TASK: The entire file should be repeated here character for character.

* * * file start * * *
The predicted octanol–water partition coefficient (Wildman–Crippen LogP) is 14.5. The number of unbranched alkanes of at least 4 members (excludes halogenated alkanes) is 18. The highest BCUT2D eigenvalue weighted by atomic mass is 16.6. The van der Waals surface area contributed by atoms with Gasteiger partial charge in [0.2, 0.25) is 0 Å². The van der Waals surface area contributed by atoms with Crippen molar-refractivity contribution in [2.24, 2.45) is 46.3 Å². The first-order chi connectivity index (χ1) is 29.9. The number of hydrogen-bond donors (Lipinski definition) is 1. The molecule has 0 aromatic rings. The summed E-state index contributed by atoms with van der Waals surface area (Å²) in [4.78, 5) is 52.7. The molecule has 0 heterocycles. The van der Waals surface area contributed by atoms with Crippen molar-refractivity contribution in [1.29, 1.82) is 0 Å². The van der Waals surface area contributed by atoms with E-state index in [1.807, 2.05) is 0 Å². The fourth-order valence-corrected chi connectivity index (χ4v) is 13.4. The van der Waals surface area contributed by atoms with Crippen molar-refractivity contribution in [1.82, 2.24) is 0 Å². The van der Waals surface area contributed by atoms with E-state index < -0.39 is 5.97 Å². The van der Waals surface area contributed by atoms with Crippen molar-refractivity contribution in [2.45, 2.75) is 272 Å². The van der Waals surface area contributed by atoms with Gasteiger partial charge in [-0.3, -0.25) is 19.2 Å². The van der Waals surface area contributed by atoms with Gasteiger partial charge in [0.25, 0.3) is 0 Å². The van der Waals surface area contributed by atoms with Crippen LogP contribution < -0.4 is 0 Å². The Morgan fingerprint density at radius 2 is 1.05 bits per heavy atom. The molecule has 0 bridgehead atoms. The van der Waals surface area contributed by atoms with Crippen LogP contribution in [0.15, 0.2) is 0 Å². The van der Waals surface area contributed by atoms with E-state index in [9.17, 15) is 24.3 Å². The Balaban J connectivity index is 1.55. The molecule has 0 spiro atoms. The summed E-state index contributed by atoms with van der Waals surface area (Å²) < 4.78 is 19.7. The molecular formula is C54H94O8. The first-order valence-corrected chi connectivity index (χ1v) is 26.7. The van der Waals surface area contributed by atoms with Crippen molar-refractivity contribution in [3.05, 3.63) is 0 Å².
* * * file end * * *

The predicted octanol–water partition coefficient (Wildman–Crippen LogP) is 14.5. The number of unbranched alkanes of at least 4 members (excludes halogenated alkanes) is 18. The highest BCUT2D eigenvalue weighted by atomic mass is 16.6. The van der Waals surface area contributed by atoms with Gasteiger partial charge in [0.2, 0.25) is 0 Å². The van der Waals surface area contributed by atoms with Crippen molar-refractivity contribution in [2.24, 2.45) is 46.3 Å². The first-order chi connectivity index (χ1) is 29.9. The number of hydrogen-bond donors (Lipinski definition) is 1. The molecule has 0 aromatic rings. The summed E-state index contributed by atoms with van der Waals surface area (Å²) in [4.78, 5) is 52.7. The molecule has 0 heterocycles. The van der Waals surface area contributed by atoms with Crippen molar-refractivity contribution in [1.29, 1.82) is 0 Å². The van der Waals surface area contributed by atoms with E-state index in [1.807, 2.05) is 0 Å². The fourth-order valence-corrected chi connectivity index (χ4v) is 13.4. The van der Waals surface area contributed by atoms with Crippen molar-refractivity contribution in [1.82, 2.24) is 0 Å². The van der Waals surface area contributed by atoms with E-state index < -0.39 is 5.97 Å². The van der Waals surface area contributed by atoms with Crippen molar-refractivity contribution in [2.45, 2.75) is 272 Å². The van der Waals surface area contributed by atoms with Gasteiger partial charge in [-0.3, -0.25) is 19.2 Å². The van der Waals surface area contributed by atoms with Gasteiger partial charge in [0.25, 0.3) is 0 Å². The van der Waals surface area contributed by atoms with Crippen LogP contribution < -0.4 is 0 Å². The Morgan fingerprint density at radius 2 is 1.05 bits per heavy atom. The molecule has 0 bridgehead atoms. The van der Waals surface area contributed by atoms with Crippen LogP contribution in [0.15, 0.2) is 0 Å². The van der Waals surface area contributed by atoms with E-state index in [9.17, 15) is 24.3 Å². The Balaban J connectivity index is 1.55. The molecule has 0 spiro atoms. The summed E-state index contributed by atoms with van der Waals surface area (Å²) < 4.78 is 19.7. The molecular formula is C54H94O8. The first-order valence-corrected chi connectivity index (χ1v) is 26.7. The van der Waals surface area contributed by atoms with Crippen molar-refractivity contribution in [3.05, 3.63) is 0 Å².